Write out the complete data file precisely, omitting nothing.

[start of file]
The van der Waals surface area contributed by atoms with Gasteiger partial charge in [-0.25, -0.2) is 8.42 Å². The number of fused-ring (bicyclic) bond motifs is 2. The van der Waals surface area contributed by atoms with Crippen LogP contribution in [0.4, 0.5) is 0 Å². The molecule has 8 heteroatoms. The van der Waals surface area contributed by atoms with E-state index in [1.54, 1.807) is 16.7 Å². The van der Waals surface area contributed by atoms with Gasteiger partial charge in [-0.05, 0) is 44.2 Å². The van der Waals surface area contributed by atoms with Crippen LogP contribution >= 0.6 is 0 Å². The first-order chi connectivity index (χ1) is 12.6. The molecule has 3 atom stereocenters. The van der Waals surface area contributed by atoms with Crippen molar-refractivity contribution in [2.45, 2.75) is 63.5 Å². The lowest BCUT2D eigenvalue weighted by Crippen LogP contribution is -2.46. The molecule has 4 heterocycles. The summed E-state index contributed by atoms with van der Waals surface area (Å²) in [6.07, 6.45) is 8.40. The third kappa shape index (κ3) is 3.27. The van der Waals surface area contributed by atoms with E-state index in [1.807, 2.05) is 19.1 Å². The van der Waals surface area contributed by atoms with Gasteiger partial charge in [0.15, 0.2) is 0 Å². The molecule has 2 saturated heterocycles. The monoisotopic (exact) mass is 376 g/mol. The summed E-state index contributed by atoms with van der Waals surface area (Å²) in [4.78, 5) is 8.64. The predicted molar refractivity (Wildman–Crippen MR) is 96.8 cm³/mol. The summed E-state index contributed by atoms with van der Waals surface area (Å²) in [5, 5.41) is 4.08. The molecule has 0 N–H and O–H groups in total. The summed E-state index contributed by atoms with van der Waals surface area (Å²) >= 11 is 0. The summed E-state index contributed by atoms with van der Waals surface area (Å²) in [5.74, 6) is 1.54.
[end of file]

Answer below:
The van der Waals surface area contributed by atoms with Gasteiger partial charge in [-0.25, -0.2) is 8.42 Å². The number of fused-ring (bicyclic) bond motifs is 2. The van der Waals surface area contributed by atoms with Crippen LogP contribution in [0.4, 0.5) is 0 Å². The molecule has 8 heteroatoms. The van der Waals surface area contributed by atoms with E-state index in [1.54, 1.807) is 16.7 Å². The van der Waals surface area contributed by atoms with Gasteiger partial charge in [-0.05, 0) is 44.2 Å². The van der Waals surface area contributed by atoms with Crippen LogP contribution >= 0.6 is 0 Å². The first-order chi connectivity index (χ1) is 12.6. The molecule has 3 atom stereocenters. The van der Waals surface area contributed by atoms with Crippen molar-refractivity contribution in [2.45, 2.75) is 63.5 Å². The lowest BCUT2D eigenvalue weighted by Crippen LogP contribution is -2.46. The molecule has 4 heterocycles. The summed E-state index contributed by atoms with van der Waals surface area (Å²) in [6.07, 6.45) is 8.40. The third kappa shape index (κ3) is 3.27. The van der Waals surface area contributed by atoms with E-state index in [1.807, 2.05) is 19.1 Å². The van der Waals surface area contributed by atoms with Gasteiger partial charge in [0.15, 0.2) is 0 Å². The molecule has 2 saturated heterocycles. The monoisotopic (exact) mass is 376 g/mol. The summed E-state index contributed by atoms with van der Waals surface area (Å²) in [4.78, 5) is 8.64. The predicted molar refractivity (Wildman–Crippen MR) is 96.8 cm³/mol. The summed E-state index contributed by atoms with van der Waals surface area (Å²) in [5, 5.41) is 4.08. The molecule has 0 N–H and O–H groups in total. The summed E-state index contributed by atoms with van der Waals surface area (Å²) >= 11 is 0. The summed E-state index contributed by atoms with van der Waals surface area (Å²) in [5.74, 6) is 1.54.